Can Underwater Parks Protect Coral?
JOE PALCA, host:
And to continue in the ocean vein, we're joined by Flora Lichtman, the video producer for SCIENCE FRIDAY, with the Video Pick of the Week. Flora, what you got?
FLORA LICHTMAN: This week, yup, more ocean news. And it's sort of a good news story, which I think seems rare for ocean stories. You know, the back story here is that coral, obviously, are facing a lot of threats today.
PALCA: Right. There's been this thing about coral bleaching, where the live creatures that make up the reefs are dying off. And so when they bleach the reefs look white - turn white, which looks nice but it's not good for the reef.
LICHTMAN: Yes, exactly. The perfect synopsis - and, you know, that's a climate change-related effect, sounds like. That's a global effect, right?
LICHTMAN: So there are these two researchers, John Bruno and Elizabeth Selig at University of North Carolina at Chapel Hill, that were wondering if the local management, these underwater parks called marine protected areas - or MPAs is the lingo...
PALCA: Oh, yeah. Mm-hmm.
LICHTMAN: ...in the biz - whether those parks actually help protect coral when they are facing all of these, sort of, global threats, like acidification, like coral bleaching and, you know...
PALCA: Right. So these water parks, they're not setting up water filtration systems going in to that part of the ocean and cooling...
LICHTMAN: Right, you can't rope-off this process.
PALCA: Right, you kind of rope - so this is something that they just - but they do keep people from fishing in there and from going in with motor boats or what have you.
LICHTMAN: Dropping their anchors...
LICHTMAN: ...doing dynamite fishing, all that kind of things. So can these parks help coral? And the answer is, after looking at 8,000 surveys from over the last four years from all over the world, is that yes they can, sort of, modestly help coral survive. And the way they did this was by looking at this group of surveys. And the way that you survey coral is by seeing how much coral is covering the ocean floor.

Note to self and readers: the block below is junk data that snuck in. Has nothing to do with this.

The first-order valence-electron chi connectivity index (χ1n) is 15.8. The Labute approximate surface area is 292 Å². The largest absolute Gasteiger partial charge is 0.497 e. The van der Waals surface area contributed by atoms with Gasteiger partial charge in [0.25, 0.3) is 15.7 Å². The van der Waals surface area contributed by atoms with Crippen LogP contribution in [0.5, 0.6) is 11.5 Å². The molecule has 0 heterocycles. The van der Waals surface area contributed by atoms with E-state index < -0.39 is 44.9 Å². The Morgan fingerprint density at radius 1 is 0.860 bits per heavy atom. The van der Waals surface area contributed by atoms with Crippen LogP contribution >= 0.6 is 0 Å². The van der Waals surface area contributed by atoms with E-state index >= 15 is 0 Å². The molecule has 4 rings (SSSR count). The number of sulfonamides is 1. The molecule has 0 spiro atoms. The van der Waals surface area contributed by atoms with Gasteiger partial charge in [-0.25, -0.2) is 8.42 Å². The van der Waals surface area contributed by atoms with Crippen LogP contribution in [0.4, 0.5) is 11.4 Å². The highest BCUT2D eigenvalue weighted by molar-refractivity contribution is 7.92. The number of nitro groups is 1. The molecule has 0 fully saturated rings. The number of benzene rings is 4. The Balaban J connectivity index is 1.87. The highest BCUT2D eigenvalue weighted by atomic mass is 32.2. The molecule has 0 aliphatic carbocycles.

LICHTMAN: And it's called coral cover percentage.
PALCA: Yeah. Now, it's really great. There are some fantastic pictures from under the ocean. But actually, just mention something that's creating a fantastic image for me. Let's go out and do - with some dynamite and go fishing? What is that about?
LICHTMAN: I know. This is a kind of amazing story, I think. People are still, in some parts of the world, fishing by throwing sticks of dynamite into the water and then stunning the fish to collect them. And...
LICHTMAN: ...you know, obviously, it's not the most eco-friendly...
PALCA: Sounds like a challenge, yeah. I know. That sounds like you have to be a real - a lot of skill involved in that. Three, two, one, boom, okay there's a fish. All right, well - all right, it's a great video. I've seen it. You should - where do we find it?
LICHTMAN: So we find it on the Web site at sciencefriday.com. And one little plug, another reason to look at this video is to see one of coral's biggest threats which are these spiny starfish called crown of thorns. And there are -there's video footage of these invasive outbreaks of these starfish, which is that they're scary.
PALCA: You know what my favorite coral is, the okay-coral.
(Soundbite of laughter)
LICHTMAN: I'm glad you got that in there, Joe.
PALCA: Yeah, I had to work it in. Okay, well, Flora Lichtman, thank you very much. Flora is the digital media producer for SCIENCE FRIDAY.
LICHTMAN: Thanks, Joe.
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